When they do arrive, Jump Points are necessarily startling and disruptive periods. They upset the status quo, threaten existing leaders, and rattle the complacent .... Most of our prevailing business assumptions will be challenged and a whole set of new ones will be born as businesses everywhere make the Jump. -- Tom Hayes
I received a book called Jump Point: How Network Culture is Revolutionizing Business for Christmas in 2009. I didn’t get around to reading it until recently. That’s noteworthy because the topic of the book is quite time sensitive. You realize that when MySpace is referenced as the top dog in the social media world and Facebook is mentioned as an up-and-comer – and the book just came out in 2008!
It’s been interesting to read this book at the beginning of 2011 because that’s the year in which its author, Tom Hayes, estimated that the Jump Point would occur. Put simply, the Jump Point is when the number of Internet users reaches 3 billion. That’s significant because it “will mark the first time in human history when all the world’s producers and consumers are unified in a single, integrated global system.” This will cause tectonic shifts in the way we think about and do just about everything.
10 Truths of the Jump Point
Hayes offers plenty of insights for businesses looking to become (or remain) successful in the post-Jump Point economy. Apparently, middlemen and intrusive marketers need not apply. In the new economy, businesses that are inflexible or try to control information rights will not survive. Instead, they will need to offer “mechanisms for customer influence and expression . . . or go home.”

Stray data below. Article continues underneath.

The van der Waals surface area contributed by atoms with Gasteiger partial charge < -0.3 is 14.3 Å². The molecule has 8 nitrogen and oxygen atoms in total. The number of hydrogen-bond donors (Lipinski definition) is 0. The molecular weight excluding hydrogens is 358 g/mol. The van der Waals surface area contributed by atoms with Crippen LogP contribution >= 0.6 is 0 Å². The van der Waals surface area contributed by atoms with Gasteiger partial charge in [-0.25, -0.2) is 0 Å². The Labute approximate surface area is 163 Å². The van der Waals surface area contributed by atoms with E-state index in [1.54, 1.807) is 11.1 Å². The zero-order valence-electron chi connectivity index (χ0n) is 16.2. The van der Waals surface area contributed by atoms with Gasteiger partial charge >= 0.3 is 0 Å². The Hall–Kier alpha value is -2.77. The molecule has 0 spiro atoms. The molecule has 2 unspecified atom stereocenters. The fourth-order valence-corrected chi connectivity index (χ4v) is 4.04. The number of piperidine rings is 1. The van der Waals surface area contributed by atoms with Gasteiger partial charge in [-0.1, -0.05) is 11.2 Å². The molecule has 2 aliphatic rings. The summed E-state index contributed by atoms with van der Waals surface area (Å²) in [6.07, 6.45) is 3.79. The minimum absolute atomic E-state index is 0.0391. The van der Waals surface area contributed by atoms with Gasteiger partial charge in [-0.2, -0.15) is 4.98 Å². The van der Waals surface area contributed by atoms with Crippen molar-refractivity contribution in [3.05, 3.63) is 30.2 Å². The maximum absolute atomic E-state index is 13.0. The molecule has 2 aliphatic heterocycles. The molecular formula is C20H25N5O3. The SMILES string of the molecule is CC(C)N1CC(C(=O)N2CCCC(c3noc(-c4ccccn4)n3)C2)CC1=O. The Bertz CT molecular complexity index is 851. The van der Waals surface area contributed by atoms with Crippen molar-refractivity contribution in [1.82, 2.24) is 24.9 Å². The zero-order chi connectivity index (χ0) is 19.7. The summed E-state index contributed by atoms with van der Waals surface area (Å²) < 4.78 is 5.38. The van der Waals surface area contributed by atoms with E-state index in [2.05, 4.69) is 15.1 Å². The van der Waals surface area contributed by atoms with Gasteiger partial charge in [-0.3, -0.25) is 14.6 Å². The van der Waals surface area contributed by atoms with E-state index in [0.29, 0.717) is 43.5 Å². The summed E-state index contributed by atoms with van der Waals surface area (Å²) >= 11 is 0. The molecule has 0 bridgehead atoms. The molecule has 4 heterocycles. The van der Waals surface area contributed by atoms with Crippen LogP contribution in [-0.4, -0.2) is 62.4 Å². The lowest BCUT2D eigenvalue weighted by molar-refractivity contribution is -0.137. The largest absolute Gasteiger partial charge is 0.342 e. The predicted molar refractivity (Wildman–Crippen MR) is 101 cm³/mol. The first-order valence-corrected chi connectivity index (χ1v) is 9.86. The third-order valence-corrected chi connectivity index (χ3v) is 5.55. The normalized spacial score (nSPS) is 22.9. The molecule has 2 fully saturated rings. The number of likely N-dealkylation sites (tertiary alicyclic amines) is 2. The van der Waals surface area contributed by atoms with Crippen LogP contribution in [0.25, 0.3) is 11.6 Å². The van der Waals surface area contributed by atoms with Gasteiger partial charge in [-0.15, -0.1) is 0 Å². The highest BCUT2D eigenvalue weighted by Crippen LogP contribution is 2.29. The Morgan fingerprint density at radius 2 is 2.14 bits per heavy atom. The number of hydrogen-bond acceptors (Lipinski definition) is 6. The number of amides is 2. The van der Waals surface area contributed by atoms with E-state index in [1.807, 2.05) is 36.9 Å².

In order to sell to the new generation of consumers, the “winning brands . . . don’t ask consumers to drink the Kool-Aid; they invite them to make it.” We are already seeing trends like this in music, publishing, and many other industries. Some of the new truths that the Jump Point will reveal are the following:
1. You Can’t Fight the Network
Businesses will need to understand how networks function and work with them rather than trying to change them to conform to antiquated standards. They need to understand the viral nature of networks and use that property to connect with potential customers in a way that authentically addresses their needs.
2. Social Communities Are the New Marketplace
If you want to grow your brand, you need a social media presence. But be forewarned: These communities “operate on a code of behavior centered on respect and reciprocity, participation, and affiliation.” The best marketers take the time to build a personal relationship with their fans, and attempt to provide real value to consumers.
3. Use the F-Word
Free. Many companies large and small have grown their brand and their revenues by offering consumers something for free. They can then sell premium or value-added upgrades to those who want to kick it up a notch. Hayes offers the example of Adobe and its PDF reader.
4. Reward Attention
With all of the options and information the network presents each of us every moment of the day, attention will come at a premium in the post-Jump Point society. Consumers don’t want to waste their precious attention on products or information that’s irrelevant to them personally. Businesses will need to provide real value to prospective customers in exchange for their attention.
5. Break the Time Barrier